Town Square

Complaint about creekside spraying draws quick response in Menlo Park

Original post made on Mar 19, 2015

Sometimes local government does work. Menlo Park responded this week to a motorist's report of seeing herbicide spraying near a local creek by tracking down the culprit and immediately restricting future spraying in the city. The resident wants even more restrictions, however.

Read the full story here Web Link posted Thursday, March 19, 2015, 11:00 AM


9 people like this
Posted by MenloJim
a resident of Menlo Park: The Willows
on Mar 19, 2015 at 12:46 pm

Now we just need the City of East Palo Alto to adopt a similar policy. EPA, or their contractor, apparently sprayed roundup on their San Francisquito Creek bank along Woodland Avenue between Euclid Avenue and Manhattan Avenue a few weeks ago.

15 people like this
Posted by Margo
a resident of Menlo Park: Linfield Oaks
on Mar 19, 2015 at 2:59 pm

Menlo Park should restrict the use of Roundup everywhere, not just near waterways and schools. Rainwater and excess sprinkling will also wash RU into the sewer system and into the bay. This goes for all pesticides and herbicides (remember Agent Orange and all the deformed babies we left in Viet Nam?). We should be gardening organically, using companion planting---plants that noxious insects don't like.

Not only do these chemicals do incredible environmental damage, but also they are killing the bees. In the past spring has brought hundreds of bees to my plants. Now I am blessed if I see 10. My yard is totally bee friendly, but neighbors use chemicals and the bees don't understand. When the bees are gone, so will our backyard vege gardens and fruit trees be gone.

Please, Menlo Park, investigate this and find out how to grow our trees without damage to the environment.

4 people like this
Posted by oakleaf
a resident of Woodside: Skywood/Skylonda
on Mar 19, 2015 at 4:25 pm

oakleaf is a registered user.

Great that Menlo Park responded to their residents' complaints. I hope they heed their policies better than Caltrans heeded the San Mateo County Supervisors' ban on herbicide spraying on Skyline and 84.

11 people like this
Posted by Elizabeth
a resident of Menlo Park: Allied Arts/Stanford Park
on Mar 19, 2015 at 7:36 pm

This stuff is poison to bees, kids, our planet and future. Yet our City uses thousands of gallons of it every year in our parks and now evidently by the creek. Shame on our City and it's leaders who are more concerned with giving millions to developers in tax breaks than taking care of residents and wildlife.

1 person likes this
Posted by Elizabeth
a resident of Menlo Park: Allied Arts/Stanford Park
on Mar 19, 2015 at 10:33 pm

Web Link

4 people like this
Posted by chicken little
a resident of Atherton: West Atherton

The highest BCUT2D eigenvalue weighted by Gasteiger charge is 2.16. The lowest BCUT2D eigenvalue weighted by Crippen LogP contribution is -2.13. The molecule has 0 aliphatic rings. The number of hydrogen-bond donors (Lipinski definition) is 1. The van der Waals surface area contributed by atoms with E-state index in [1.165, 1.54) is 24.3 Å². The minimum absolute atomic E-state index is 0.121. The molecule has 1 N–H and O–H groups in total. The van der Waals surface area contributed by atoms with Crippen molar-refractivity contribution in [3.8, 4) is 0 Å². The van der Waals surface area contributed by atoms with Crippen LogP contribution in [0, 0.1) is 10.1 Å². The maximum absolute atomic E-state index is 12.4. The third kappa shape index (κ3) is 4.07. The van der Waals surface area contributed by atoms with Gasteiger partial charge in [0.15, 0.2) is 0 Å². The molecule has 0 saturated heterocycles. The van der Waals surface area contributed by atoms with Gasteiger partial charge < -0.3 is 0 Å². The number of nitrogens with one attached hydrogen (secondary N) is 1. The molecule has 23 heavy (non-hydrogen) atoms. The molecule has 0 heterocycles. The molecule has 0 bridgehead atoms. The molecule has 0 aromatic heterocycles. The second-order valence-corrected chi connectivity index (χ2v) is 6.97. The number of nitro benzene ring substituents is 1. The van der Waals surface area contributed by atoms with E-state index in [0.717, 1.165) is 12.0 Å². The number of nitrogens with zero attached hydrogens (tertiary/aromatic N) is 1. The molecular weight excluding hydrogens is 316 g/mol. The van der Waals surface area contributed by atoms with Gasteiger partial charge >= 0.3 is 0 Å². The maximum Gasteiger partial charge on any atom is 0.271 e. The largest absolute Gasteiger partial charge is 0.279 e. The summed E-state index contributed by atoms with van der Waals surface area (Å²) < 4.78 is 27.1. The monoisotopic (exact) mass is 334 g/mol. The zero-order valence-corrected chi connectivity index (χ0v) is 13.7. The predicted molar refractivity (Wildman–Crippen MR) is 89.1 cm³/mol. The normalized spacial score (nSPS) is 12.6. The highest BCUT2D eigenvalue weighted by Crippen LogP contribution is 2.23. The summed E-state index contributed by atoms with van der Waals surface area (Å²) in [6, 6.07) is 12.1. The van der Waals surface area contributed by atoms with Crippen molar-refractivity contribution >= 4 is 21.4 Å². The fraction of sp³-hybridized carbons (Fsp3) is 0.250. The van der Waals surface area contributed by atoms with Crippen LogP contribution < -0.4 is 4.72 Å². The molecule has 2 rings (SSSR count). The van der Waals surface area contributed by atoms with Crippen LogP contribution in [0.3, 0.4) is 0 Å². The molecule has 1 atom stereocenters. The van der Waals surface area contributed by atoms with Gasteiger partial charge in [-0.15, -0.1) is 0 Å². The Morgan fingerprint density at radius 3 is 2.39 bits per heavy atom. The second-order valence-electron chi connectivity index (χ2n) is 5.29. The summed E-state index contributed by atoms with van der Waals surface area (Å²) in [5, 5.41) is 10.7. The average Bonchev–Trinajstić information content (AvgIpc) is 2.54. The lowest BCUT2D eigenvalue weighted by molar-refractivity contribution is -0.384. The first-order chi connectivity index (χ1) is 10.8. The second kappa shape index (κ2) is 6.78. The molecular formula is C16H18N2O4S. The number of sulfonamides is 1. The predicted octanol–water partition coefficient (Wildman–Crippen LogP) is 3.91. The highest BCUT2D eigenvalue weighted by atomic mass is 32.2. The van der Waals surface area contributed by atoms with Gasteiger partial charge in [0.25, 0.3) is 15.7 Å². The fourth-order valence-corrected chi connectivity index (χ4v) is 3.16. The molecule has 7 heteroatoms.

on Mar 19, 2015 at 11:32 pm

good grief! more alarmist reactions to roundup. try reading the label sometime. at the mixture used for weed control it doesnt kill fish or birds or bees. It just kills weeds, with no residual effect after about 1 day. im sure gluten is worse for you than this stuff lol! cmon with the agent orange and deformed babies, were all a little more informed than we were about these chemicals today than we were in 1965! and we wear seat belts now too. agent orange, you are hilarious! the sky is definitly not falling. im totally good with toundup use, anybody else.

6 people like this
Posted by Michelle Daher
a resident of another community
on Mar 20, 2015 at 9:29 am

My name is Michelle Daher. I work for the City of East Palo Alto managing the city's environmental programs. This comment is to clear up a comment pertaining to the City of East Palo Alto's purported use of sprays around San Francisquito Creek.
The City of East Palo Alto has an internal policy NOT to spray around San Francisquito Creek, Cooley Landing, and the local levee system. Any weed control around the creek is conducted by the City with a hand tool or weed whacker. Furthermore, it is the internal policy of the City to sparsely use Roundup-Pro Max with use limited at local parks, only as needed for spot-treatment, and along City medians. Our maintenance staff handles all spraying and does not contract this effort out except for managing pests at public buildings, for which we rely on our contract with the company Terminix to provide spot-only spraying. We have an Integrated Pest Management Policy which we adhere to and have found even our contractor has managed to significantly reduce the reliance on pestides and herbicides through IPM efforts. We are proud of this!

The City does have private land owners around San Francisquito Creek owning a significant portion of the bank of the creek. It is possible that a spraying has been conducted without the City's knowledge or direction. Any questions of this matter pertaining to East Palo Alto can be directed to me at (replace the "at" with "@"). Thank you.